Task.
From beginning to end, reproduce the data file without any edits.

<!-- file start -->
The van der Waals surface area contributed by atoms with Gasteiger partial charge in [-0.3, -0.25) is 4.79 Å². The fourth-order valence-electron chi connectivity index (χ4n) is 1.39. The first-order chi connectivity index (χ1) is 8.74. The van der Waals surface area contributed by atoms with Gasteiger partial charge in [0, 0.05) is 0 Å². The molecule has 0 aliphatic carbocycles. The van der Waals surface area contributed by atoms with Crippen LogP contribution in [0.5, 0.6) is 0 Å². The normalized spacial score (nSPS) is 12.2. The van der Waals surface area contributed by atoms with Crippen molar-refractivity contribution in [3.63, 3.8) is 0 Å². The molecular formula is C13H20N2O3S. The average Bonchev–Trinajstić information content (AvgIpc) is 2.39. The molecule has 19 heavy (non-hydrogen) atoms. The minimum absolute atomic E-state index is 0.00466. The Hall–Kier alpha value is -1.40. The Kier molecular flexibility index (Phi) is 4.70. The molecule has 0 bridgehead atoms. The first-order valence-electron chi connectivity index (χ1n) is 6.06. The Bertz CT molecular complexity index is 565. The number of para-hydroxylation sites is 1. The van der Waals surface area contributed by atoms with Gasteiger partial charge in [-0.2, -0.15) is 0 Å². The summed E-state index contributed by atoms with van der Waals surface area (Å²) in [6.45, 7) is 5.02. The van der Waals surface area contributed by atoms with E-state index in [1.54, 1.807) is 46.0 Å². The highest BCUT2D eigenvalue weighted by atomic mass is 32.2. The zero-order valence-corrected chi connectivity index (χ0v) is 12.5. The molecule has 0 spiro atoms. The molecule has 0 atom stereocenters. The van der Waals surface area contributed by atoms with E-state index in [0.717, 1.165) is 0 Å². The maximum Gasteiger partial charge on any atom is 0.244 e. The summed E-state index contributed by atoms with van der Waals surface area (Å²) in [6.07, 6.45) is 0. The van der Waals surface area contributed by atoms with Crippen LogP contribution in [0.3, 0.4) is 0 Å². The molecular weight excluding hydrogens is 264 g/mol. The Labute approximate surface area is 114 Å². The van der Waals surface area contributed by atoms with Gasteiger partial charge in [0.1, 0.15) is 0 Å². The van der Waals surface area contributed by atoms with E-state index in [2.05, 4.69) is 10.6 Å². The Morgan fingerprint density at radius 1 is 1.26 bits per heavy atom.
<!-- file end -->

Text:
The van der Waals surface area contributed by atoms with Gasteiger partial charge in [-0.3, -0.25) is 4.79 Å². The fourth-order valence-electron chi connectivity index (χ4n) is 1.39. The first-order chi connectivity index (χ1) is 8.74. The van der Waals surface area contributed by atoms with Gasteiger partial charge in [0, 0.05) is 0 Å². The molecule has 0 aliphatic carbocycles. The van der Waals surface area contributed by atoms with Crippen LogP contribution in [0.5, 0.6) is 0 Å². The normalized spacial score (nSPS) is 12.2. The van der Waals surface area contributed by atoms with Crippen molar-refractivity contribution in [3.63, 3.8) is 0 Å². The molecular formula is C13H20N2O3S. The average Bonchev–Trinajstić information content (AvgIpc) is 2.39. The molecule has 19 heavy (non-hydrogen) atoms. The minimum absolute atomic E-state index is 0.00466. The Hall–Kier alpha value is -1.40. The Kier molecular flexibility index (Phi) is 4.70. The molecule has 0 bridgehead atoms. The first-order valence-electron chi connectivity index (χ1n) is 6.06. The Bertz CT molecular complexity index is 565. The number of para-hydroxylation sites is 1. The van der Waals surface area contributed by atoms with Gasteiger partial charge in [-0.2, -0.15) is 0 Å². The summed E-state index contributed by atoms with van der Waals surface area (Å²) in [6.45, 7) is 5.02. The van der Waals surface area contributed by atoms with E-state index in [1.54, 1.807) is 46.0 Å². The highest BCUT2D eigenvalue weighted by atomic mass is 32.2. The zero-order valence-corrected chi connectivity index (χ0v) is 12.5. The molecule has 0 spiro atoms. The molecule has 0 atom stereocenters. The van der Waals surface area contributed by atoms with E-state index in [0.717, 1.165) is 0 Å². The maximum Gasteiger partial charge on any atom is 0.244 e. The summed E-state index contributed by atoms with van der Waals surface area (Å²) in [6.07, 6.45) is 0. The van der Waals surface area contributed by atoms with Crippen LogP contribution in [0.3, 0.4) is 0 Å². The molecular weight excluding hydrogens is 264 g/mol. The Labute approximate surface area is 114 Å². The van der Waals surface area contributed by atoms with Gasteiger partial charge in [0.1, 0.15) is 0 Å². The van der Waals surface area contributed by atoms with E-state index in [2.05, 4.69) is 10.6 Å². The Morgan fingerprint density at radius 1 is 1.26 bits per heavy atom.